Director: James Whale. Starring: Boris Karloff, Colin Clive, Mae Clarke, John Boles. USA, 1931. Budget: $262,007. Box office: $12 mln. IMDB: 7.9. My rating: 4/4. A classic horror tale.
– Look! It’s moving. It’s alive. It’s alive… IT’S ALIVE!
– Would you like one of my flowers? You have those and I’ll have these. See how mine float.
(Little girl talking to the monster)
– The brain which was stolen from my laboratory… was a criminal brain.
– That body is not dead. It has never lived. I created it. I made it with my own hands, from the bodies I took from graves, from the gallows.
There is some very primordial feeling in “Frankenstein”. A fear not so much of the unknown, but rather of something (and this word, “some – thing” is crucial here) non-understandable, incomprehensible, irrational. Unlike most post-70’s horror classics (although I am not such a big horror conoisseur), it is not driven by purely evil instincts which normally include only chase, torture and murder, but has a more human face and body. Human soul? Good question. But body – yes, even if it comes in artificially combined limbs and organs. Like a caged animal, it retreats or attacks. Caged in by humans. And created by humans, too.
The background. Tons of literature was dedicated to “Frankenstein” and all that surrounds it. In short, it belongs to so-called Universal Horror films. Officially, it was a period between 1923 and 1960, although it was the Classic Period (roughly 1930-1946) when the best movies were made, like:
- “The Mummy” (yes, the horrible 2017 version with Tom Vacation was a reboot and the first installment in the Dark Universe which was not a good launch)
- “Dracula” (1931, the first big success)
- “The Old Dark House” (1932)
- “The Invisible Man” (1933, also directed by James Whale)
- “The Bride of the Frankenstein” (1935, a very unusual sequel, directed by James Whale as well)
- “The Wolf Man” (1941)
- “Creature from the Black Lagoon” (1954) and many others.
You can read in short about the most important things of the Classic Period here.
Two rival actors, Bela Lugosi and Boris Karloff played a crucial role in establishing the success of the new world of horror and often starred together (Lugosi was even initially casted as the monster in “Frankenstein”, but refused the role claiming that playing the monster is too low for such an artist). What’s interesting, both actors and the director were expats – Boris Karloff and James Whale were British, Lugosi was Hungarian.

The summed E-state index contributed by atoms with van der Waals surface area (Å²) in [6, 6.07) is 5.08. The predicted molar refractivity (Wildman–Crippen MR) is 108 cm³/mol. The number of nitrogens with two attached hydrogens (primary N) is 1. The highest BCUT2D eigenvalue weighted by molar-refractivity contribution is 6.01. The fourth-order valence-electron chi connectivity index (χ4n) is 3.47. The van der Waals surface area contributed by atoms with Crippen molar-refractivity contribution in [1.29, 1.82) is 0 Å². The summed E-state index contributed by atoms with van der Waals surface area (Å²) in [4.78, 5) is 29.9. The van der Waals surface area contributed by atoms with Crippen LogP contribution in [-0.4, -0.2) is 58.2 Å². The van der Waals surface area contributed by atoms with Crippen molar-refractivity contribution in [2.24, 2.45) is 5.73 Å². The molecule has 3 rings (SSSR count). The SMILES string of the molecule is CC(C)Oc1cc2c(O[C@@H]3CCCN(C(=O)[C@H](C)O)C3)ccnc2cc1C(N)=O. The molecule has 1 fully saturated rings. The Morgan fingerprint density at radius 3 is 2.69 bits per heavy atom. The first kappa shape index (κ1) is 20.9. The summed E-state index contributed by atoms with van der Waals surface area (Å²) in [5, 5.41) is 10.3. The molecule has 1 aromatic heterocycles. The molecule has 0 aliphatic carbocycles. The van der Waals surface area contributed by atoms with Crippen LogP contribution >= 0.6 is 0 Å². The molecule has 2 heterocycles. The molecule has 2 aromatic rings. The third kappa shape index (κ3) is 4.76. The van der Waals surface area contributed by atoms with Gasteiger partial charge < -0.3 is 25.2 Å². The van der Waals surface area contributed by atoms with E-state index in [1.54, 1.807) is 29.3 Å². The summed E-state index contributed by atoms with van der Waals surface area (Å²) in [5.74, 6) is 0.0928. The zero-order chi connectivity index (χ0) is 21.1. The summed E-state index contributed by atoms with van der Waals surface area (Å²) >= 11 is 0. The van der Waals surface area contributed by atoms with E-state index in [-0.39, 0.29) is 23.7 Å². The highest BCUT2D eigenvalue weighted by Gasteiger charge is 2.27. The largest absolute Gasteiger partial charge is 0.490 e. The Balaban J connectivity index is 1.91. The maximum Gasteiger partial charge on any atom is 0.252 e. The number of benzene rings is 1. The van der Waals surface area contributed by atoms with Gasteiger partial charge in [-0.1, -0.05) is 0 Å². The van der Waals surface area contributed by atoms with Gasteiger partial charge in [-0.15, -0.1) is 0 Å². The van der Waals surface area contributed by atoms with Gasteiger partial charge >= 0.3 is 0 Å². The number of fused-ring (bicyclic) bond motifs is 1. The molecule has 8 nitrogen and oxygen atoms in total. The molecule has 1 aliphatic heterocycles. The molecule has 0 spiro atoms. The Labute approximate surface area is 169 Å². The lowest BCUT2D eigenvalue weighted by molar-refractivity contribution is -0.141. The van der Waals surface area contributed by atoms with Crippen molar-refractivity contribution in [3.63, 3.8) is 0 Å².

What I liked. So let me develop my initial thought. Most post-70’s Western horror movies create the suspense by jump scares – the film is not showing the fear source for a while and that is followed by an unexpected attack. For example, often the modern Asian horror works, for the most part, in a different way, the atmosphere itself is the swamp of fear you’re drowning in; the shock moment, although important, is not decisive. So if you want a simple comparison. “Frankenstein” was clearly shot in the vein of modern (last 20-30 years) Asian horror, like most pre 70’s horror movies in general.
So if we have to compare, say, “Invasion of the Body Snatchers” (1956, an amazing sci-fi metaphorical horror with social subtext, one of my all-time favourite movies) and post-Halloween slashers, “Frankenstein” is definitely closer to the first one. It’s not a movie you’d watch just to get some adrenaline. In first place, it’s a wonderful story to follow with a gloomy atmosphere.
There is a great book “Of Mice and Men”, probably one of most beautifully painful novels ever. In case you haven’t read it, here’s the story. Two migrant field workers are in California on plantations during the years of Great Depression—George Milton, a smart but uneducated fellow, and Lennie Small, a bulky and strong giant with a mind of a child, mentally disabled. As the events unfold, we see that probably there is no place in this rational world for such people as Lenny. What it had to do with the movie? Well, Lenny and Frankenstein share a lot in common. They are portrayed as monsters, but they are just victims.
What I didn’t like. It is clearly visible that the film was shot in a studio with paper backgroungs and that distracted me a little in several important episodes. I wonder why nobody took care of the film and did a proper restoration instead of shooting useless remakes like “Victor Frankenstein” (2015, with James McAvoy, Daniel Radcliffe) – these things are easy nowadays, just look what George Lukas did with his “THX 1138“. Then there were some occasional weird video editing cuts, but that’s a minor complaint.
Worth watching? Absolutely. “Frankenstein” is a great story. I have enjoyed the film much more than I expected (and my expectations were already high!). And it’s awesomeness lies not only in the everlasting influence, as it often happens with older movies. Just like “Metropolis“, “Frankenstein” doesn’t feel dated. A gloomy gothic atmosphere (hi, Guillermo del Toro), wonderful acting – especially Boris Karloff who portrayed not just a monster but a complex character – and beautiful photography.
The primordial inner shiver definitely works on multiple levels here.